Roxane Gay is working on a graphic novel, has released a striking, stunning memoir and there’s also this volume of short stories. A busy year. Yet another. All on the back of being a public intellectual with a mega-popular book of essays and other, earlier fiction. There are speaking engagements, podcast-appearances, she’s seemingly almost – already – the equivalent to the book-world of Bob Dylan with his Never-ending Tour. New material appears – but the appearances are about the journey and the body of work as much as they’re ever about publicity and promotion.
The short stories that make up Difficult Women are confronting. They’re brilliantly written. Gay’s knack for tackling large, deep topics and making it instantly relatable extends over to her fiction here.
I read these stories convinced that Gay is about observation rather than judgement. Someone else will perhaps read them differently. There’s a lot of violence – often implied, or psychological but just as often it’s physical, described in detail on the page. There are familiar – recurring – themes. Pleasure from pain, as means of escape, there’s a tough-read around sexual harassment and a type of ‘compliance’ – but shouldn’t it always be a tough read, rather than just in today’s newsworthy rushes? Of course. And that’s what’s to be hugely admired about Gay’s works of fiction here. In that sense it reminded me of Seconds of Pleasure by Neil LaBute. Very different writers, no doubt with very different worldviews and experiences, but there’s a commonality in the presenting of awful truths, the lack of judgement, the casual observation of cruel deeds.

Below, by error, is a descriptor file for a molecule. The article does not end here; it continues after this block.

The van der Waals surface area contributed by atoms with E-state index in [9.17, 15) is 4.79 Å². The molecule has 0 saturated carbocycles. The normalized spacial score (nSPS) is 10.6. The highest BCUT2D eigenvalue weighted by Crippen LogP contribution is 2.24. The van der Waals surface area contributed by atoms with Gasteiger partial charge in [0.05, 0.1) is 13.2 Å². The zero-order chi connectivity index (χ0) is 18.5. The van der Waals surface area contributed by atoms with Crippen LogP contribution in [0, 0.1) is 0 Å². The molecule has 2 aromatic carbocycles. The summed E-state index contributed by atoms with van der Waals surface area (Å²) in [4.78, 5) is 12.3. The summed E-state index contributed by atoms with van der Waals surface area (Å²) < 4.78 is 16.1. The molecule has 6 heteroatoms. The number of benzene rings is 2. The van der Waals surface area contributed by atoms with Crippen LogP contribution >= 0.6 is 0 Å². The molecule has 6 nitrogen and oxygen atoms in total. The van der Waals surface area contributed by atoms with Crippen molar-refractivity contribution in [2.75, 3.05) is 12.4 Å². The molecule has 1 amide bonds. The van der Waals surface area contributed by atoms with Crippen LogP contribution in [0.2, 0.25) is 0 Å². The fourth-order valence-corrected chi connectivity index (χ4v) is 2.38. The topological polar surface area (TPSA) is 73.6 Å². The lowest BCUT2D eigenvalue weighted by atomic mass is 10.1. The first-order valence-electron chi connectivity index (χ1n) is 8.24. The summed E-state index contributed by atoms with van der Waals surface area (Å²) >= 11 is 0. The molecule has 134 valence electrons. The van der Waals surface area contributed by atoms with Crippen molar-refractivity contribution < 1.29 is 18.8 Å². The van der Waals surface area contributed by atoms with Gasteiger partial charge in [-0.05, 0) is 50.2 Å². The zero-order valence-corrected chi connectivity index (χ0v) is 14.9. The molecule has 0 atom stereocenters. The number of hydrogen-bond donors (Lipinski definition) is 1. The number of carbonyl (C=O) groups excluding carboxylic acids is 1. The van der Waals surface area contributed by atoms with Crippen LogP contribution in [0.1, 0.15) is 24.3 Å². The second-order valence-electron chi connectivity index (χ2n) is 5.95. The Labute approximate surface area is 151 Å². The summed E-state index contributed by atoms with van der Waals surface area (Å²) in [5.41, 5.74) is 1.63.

Gay is a brilliant strategist – for here are stories that don’t judge, bound in a volume with a judgment-statement as title. Is it ironic? Well that’s up to you I guess…
She’s also brilliant at starting with a zinger – or an intriguing opening sentence. You’re hooked. She creates daring premises and then takes you down deeply into weird, grim, perfectly realised scenarios.
The woman that’s dating an identical twin – she knows they’ve ‘swapped’, both had a turn with her. She doesn’t mind. Or the story that starts, “My husband is a hunter. I am a knife” She places a stone-thrower in a glass house. We’re told they have a glass family too. And when the abuse isn’t just emotional it is rough. Tough to read at times. But intriguing, thoughtful. She’s a complex crafter – the quirk of Miranda July, the skill of Angela Carter.
I loved this book.
You might hate it.
I’m sure either response is valid. And each would be the one the writer of these stories is after. For to read these and feel…nothing…I think in Roxane Gay’s world it would be that that would seem the ultimate sin.